February 29, 2016

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Guest Blog: Using 'Fit' as an Attribute to Select Principals

This guest blog post comes from AASA member Brandon Palmer, Vice Principal of Little Rock High School in Littlerock, CA.

Although the school principal’s role has been growing in importance, the methods used to select principals have changed little since the 1950s. Moreover, researchers have seldom scrutinized principal selection methods; yet, significant procedural issues exist. The concept of fit has been used within principal selection for decades, but researchers appear to disagree on whether fit is an effective criterion and whether its use may foster discrimination. This primarily qualitative study explored the perceptions and practices of top-level district administrators regarding the use of fit within principal selection processes through a conceptual framework of cloning cultures which raise significant equity issues for non-Caucasian selection participants. Results of this study indicate participants define fit both similarly and differently, they believe fit is an important attribute sought in selection, using fit within selection has both advantages and disadvantages, and selecting principals based on fit does not guarantee that a principal will fit the school and district community. Therefore, the concept of fit should be clearly defined and operationalized. In addition, objective assessment criteria should be developed if fit is to be used within principal selection processes to promote equality within selection practices.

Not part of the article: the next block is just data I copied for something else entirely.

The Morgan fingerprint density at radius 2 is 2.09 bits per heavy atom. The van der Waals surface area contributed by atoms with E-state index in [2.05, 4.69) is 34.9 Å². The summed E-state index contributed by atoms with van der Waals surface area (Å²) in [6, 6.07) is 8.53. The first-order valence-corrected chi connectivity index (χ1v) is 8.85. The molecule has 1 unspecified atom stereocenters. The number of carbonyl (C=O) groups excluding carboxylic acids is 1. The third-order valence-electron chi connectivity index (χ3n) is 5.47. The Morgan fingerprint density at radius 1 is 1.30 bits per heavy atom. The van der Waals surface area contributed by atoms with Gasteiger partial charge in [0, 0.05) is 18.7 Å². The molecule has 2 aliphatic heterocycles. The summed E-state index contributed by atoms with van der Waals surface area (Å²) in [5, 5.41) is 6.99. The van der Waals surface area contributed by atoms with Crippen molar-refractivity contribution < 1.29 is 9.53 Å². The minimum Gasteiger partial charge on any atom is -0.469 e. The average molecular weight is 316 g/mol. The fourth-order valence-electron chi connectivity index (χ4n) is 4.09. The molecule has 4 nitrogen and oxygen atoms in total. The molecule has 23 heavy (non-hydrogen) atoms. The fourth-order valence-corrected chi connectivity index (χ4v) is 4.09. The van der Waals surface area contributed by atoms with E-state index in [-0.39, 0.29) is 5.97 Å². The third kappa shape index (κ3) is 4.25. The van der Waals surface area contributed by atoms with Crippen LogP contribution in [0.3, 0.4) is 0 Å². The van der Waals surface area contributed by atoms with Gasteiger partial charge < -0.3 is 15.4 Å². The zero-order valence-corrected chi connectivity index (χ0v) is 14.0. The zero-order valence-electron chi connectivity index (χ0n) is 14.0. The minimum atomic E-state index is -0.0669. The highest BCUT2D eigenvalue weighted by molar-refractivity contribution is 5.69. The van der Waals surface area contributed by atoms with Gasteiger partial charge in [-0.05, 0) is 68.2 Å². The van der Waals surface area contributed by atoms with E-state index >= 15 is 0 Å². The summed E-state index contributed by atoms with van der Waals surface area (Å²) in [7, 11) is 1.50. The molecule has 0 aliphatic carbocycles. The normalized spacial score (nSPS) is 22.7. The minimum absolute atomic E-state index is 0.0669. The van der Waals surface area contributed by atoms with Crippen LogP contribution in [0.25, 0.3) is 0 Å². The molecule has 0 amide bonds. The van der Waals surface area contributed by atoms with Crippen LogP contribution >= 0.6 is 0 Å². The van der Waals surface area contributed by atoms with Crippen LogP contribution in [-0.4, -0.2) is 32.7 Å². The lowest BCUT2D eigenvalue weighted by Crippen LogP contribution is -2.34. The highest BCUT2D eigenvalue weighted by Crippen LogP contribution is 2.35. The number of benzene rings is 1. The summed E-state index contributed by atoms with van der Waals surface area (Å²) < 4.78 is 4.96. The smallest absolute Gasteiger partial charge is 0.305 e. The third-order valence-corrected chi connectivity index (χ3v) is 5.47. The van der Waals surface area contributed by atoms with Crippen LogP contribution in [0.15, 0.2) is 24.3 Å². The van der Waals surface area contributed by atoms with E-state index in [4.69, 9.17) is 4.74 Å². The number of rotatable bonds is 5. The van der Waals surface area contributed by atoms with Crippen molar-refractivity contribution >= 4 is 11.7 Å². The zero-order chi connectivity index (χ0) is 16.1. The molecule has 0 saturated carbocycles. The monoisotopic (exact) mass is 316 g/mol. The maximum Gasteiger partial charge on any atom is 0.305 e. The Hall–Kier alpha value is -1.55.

In a recent study published in the 2016 CLEARvoz Journal (Center for Leadership and Equity Research), top-level school district leaders were asked a variety of questions concerning their use of “fit” as an attribute to select school principals.  “Fit” is considered to be of great importance to top-level school leaders when selecting school principals.  Interestingly, principal selection researchers disagree on its use.  Despite its perceived importance, researchers have also described “fit” as a means to exclude on the basis of race, gender, or other factors real or imagined.  

Results of this study indicated top-level school district leaders described “fit” in one of three ways: 1) some type of congruence between the principal and school-community, 2) specific character traits, or 3) a candidate’s understanding of the school-community.  While most top-level school district leaders deemed “fit” as important or very important, they also admitted the difficulty in ascertaining “fit” during selection.  

The use of “fit” was cautioned in favor of other attributes such as raising student achievement.  However, if “fit” is to be used, the specific traits that make-up “fit” should be assessed such as knowledge of curriculum and instruction or the ability to build relationships.  It was also suggested the use of “fit” may undermine equity concerns and that more objective methods should be used instead of solely relying on intuition to match school principals with the school-community.

The full research article can be accessed here:  http://journals.sfu.ca/cvj/index.php/cvj/article/view/22/27 


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